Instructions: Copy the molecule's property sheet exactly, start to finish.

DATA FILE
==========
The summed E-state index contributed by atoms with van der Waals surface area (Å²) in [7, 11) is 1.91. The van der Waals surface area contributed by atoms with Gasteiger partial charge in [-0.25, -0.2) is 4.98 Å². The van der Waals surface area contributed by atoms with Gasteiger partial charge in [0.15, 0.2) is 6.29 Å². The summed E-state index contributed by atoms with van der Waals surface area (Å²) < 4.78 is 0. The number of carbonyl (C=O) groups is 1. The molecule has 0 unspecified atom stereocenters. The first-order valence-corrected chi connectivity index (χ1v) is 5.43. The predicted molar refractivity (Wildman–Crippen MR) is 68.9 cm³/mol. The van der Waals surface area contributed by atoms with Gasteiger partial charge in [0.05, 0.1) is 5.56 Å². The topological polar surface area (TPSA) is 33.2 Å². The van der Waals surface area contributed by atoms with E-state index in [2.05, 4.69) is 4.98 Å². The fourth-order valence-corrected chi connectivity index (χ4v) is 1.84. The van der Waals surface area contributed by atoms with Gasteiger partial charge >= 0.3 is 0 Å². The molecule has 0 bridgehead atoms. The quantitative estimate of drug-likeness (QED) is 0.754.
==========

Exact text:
The summed E-state index contributed by atoms with van der Waals surface area (Å²) in [7, 11) is 1.91. The van der Waals surface area contributed by atoms with Gasteiger partial charge in [-0.25, -0.2) is 4.98 Å². The van der Waals surface area contributed by atoms with Gasteiger partial charge in [0.15, 0.2) is 6.29 Å². The summed E-state index contributed by atoms with van der Waals surface area (Å²) < 4.78 is 0. The number of carbonyl (C=O) groups is 1. The molecule has 0 unspecified atom stereocenters. The first-order valence-corrected chi connectivity index (χ1v) is 5.43. The predicted molar refractivity (Wildman–Crippen MR) is 68.9 cm³/mol. The van der Waals surface area contributed by atoms with Gasteiger partial charge in [0.05, 0.1) is 5.56 Å². The topological polar surface area (TPSA) is 33.2 Å². The van der Waals surface area contributed by atoms with E-state index in [2.05, 4.69) is 4.98 Å². The fourth-order valence-corrected chi connectivity index (χ4v) is 1.84. The van der Waals surface area contributed by atoms with Gasteiger partial charge >= 0.3 is 0 Å². The molecule has 0 bridgehead atoms. The quantitative estimate of drug-likeness (QED) is 0.754.